MFPL: CDK8 & CDK19 – Twin enzymes with non-twin roles in defense against viruses

The enzyme CDK8 and its paralog CDK19 are essential modules of the Mediator, a large protein complex that coordinates several key steps in transcription. CDK8 and CDK19 are highly similar and were thought to be functionally redundant. The group of Pavel Kovarik now discovered that CDK8/CDK19 are actually mechanistically distinct and activate different sets of genes in the interferon-induced anti-viral response. The results revise our understanding of anti-viral immunity and could help develop novel therapies of immune disorders. The findings are published in Molecular Cell.

Interferons are a group of signaling proteins that are at the forefront of the innate and adaptive immune systems. When an organism gets infected, they dock on receptors on the cells surface and initiate a cascade of signals that ultimately causes the cell to activate antiviral or antibacterial gene expression. Gene expression itself requires the Mediator complex, a crucial component of transcription initiation. Mediator connects RNA polymerase and gene-specific transcription factors. Like a complex machine it consists of different modules, each with a distinct role. A module containing the kinases CDK8/CDK19 is part of this machine and modifies other molecules. By doing so, it positively or negatively regulates transcription, depending on the gene. This way, the CDK8/CDK19 module precisely adjusts the transcription output to meet the needs. 

CDK8 and CDK19 share up to 77% of their amino acid sequences, and have been thought to act like twins, virtually interchangeable and functionally redundant. The team of Pavel Kovarik, in close collaboration with Dylan Taatjes from the University of Colorado Boulder now first set out to identify the distinct functions of the two enzymes by analyzing their role in response to one type of interferon, called interferon gamma. Surprisingly they found out that the two enzymes are more like fraternal twins, highly similar, but functionally and mechanistically distinct. Both CDK8 and CDK19 are key regulators in the interferon gamma response, but activate different sets of genes. Also, only CDK8 acts as a kinase, while CDK19 has a scaffolding function, as first author Iris Steinparzer explains in detail: "Given the high similarity of CDK8 and CDK19, especially within their almost identical kinase domains, we were highly surprised that CDK8 and CDK19 cannot substitute for each other in launching the interferon-induced antiviral program. An even bigger surprise was the finding that CDK8 acts as enzyme (=kinase) while CDK19 does not need its enzymatic activity. We are now curious to figure out the molecular basis for these astonishing differences."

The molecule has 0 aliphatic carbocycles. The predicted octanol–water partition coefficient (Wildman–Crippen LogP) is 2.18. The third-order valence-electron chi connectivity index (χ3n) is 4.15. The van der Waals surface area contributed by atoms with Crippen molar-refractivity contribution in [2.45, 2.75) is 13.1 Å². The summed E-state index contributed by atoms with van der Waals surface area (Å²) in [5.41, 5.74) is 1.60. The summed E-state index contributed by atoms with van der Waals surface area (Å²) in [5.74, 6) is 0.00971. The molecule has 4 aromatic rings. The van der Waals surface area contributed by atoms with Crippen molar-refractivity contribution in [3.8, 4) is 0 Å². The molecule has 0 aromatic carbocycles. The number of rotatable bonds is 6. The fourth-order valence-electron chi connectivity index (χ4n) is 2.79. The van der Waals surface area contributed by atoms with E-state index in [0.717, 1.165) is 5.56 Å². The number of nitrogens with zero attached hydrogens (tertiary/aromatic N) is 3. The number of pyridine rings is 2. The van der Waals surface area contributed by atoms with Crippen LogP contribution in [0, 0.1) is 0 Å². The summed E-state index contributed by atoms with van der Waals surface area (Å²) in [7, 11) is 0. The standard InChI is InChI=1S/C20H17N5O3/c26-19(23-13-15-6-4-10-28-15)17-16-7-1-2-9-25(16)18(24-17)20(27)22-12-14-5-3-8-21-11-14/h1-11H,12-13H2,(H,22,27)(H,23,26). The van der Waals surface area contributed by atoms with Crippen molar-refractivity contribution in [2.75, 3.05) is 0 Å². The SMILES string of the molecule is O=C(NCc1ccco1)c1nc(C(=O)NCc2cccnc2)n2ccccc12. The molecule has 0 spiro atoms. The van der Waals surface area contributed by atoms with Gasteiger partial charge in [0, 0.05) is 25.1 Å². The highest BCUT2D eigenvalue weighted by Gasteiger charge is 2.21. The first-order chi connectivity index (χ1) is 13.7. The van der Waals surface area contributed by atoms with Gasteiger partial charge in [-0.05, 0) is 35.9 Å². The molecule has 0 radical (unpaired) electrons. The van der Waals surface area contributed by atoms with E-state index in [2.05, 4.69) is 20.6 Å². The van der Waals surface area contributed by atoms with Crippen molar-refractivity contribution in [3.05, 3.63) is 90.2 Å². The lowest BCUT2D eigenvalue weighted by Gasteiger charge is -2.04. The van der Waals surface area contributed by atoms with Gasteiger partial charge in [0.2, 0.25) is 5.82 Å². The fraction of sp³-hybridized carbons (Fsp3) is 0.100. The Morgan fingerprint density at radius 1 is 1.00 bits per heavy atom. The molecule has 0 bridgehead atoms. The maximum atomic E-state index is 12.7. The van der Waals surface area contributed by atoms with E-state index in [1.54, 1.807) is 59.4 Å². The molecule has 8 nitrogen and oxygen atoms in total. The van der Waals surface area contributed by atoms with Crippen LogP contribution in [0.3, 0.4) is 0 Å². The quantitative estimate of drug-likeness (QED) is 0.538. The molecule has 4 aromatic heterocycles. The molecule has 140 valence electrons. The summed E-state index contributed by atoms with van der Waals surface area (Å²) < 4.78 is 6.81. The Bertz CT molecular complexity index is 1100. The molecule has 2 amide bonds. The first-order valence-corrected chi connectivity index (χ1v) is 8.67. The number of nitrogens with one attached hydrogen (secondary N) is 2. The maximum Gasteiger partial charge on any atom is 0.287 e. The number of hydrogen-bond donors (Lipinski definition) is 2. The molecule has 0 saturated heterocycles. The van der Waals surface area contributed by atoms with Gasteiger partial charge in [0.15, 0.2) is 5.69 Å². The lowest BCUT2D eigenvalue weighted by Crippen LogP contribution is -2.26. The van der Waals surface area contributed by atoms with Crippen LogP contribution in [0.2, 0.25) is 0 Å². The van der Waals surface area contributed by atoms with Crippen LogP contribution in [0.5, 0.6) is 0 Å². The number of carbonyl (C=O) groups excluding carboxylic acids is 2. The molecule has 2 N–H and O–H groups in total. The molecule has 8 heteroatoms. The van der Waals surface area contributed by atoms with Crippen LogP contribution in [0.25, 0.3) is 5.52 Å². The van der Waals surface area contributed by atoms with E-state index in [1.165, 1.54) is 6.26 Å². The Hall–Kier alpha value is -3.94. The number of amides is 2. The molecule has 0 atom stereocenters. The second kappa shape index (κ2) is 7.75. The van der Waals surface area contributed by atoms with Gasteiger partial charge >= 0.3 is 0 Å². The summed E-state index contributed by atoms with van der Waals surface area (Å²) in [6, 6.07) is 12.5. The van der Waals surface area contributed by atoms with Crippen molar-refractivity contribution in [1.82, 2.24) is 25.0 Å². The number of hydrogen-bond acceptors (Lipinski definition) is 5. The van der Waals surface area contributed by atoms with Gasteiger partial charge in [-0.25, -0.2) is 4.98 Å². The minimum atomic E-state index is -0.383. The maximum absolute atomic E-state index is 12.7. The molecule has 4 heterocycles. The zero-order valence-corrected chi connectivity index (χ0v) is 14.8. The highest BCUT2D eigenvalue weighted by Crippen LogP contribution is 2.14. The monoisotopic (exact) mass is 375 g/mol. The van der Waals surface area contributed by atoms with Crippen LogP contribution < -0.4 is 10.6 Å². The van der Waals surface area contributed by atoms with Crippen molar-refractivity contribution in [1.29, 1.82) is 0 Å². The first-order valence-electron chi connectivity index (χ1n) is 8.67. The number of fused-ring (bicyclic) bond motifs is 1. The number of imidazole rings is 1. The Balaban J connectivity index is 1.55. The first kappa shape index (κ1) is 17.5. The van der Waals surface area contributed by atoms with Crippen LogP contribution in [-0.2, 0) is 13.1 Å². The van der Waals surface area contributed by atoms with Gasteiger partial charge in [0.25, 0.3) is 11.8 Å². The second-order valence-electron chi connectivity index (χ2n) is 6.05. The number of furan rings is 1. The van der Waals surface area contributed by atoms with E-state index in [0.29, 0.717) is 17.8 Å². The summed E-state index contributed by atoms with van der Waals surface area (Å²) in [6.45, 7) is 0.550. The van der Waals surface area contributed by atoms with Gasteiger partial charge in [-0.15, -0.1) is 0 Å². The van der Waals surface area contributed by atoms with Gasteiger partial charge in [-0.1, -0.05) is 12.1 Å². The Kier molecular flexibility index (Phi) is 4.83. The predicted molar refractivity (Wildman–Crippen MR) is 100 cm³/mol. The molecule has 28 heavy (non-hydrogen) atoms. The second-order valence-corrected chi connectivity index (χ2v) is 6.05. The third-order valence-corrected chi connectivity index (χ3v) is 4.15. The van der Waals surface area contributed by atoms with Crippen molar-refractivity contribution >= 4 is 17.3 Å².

Due to their important role in transcription and also cell proliferation, chemical inhibitors of CDK8 and CDK19 are being tested in medically relevant approaches. The currently available inhibitors target both kinases indiscriminately. The discovery of distinct functions of CDK8 and CDK19 implies that targeting the enzymes separately might decisively improve effectiveness and application of CDK8/CDK19 inhibitors. 

Original Publication in Molecular Cell

Iris Steinparzer, Vitaly Sedlyarov, Jonathan D. Rubin, Kevin Eislmayr, Matthew D. Galbraith, Cecilia B. Levandowski, Terezia Vcelkvoa, Lucy Sneezum, Florian Wascher, Fabian Amman, Renata Kleinova, Heather Bender, Zdenek Andrysik, Joaquin M. Espinosa, Giulio Superti-Furga, Robin D. Dowell, Dylan J. Taatjes, Pavel Kovarik: Transcriptional Responses to IFN-γ Require Mediator Kinase-Dependent Pause Release and Mechanistically Distinct CDK8 and CDK19 Functions.

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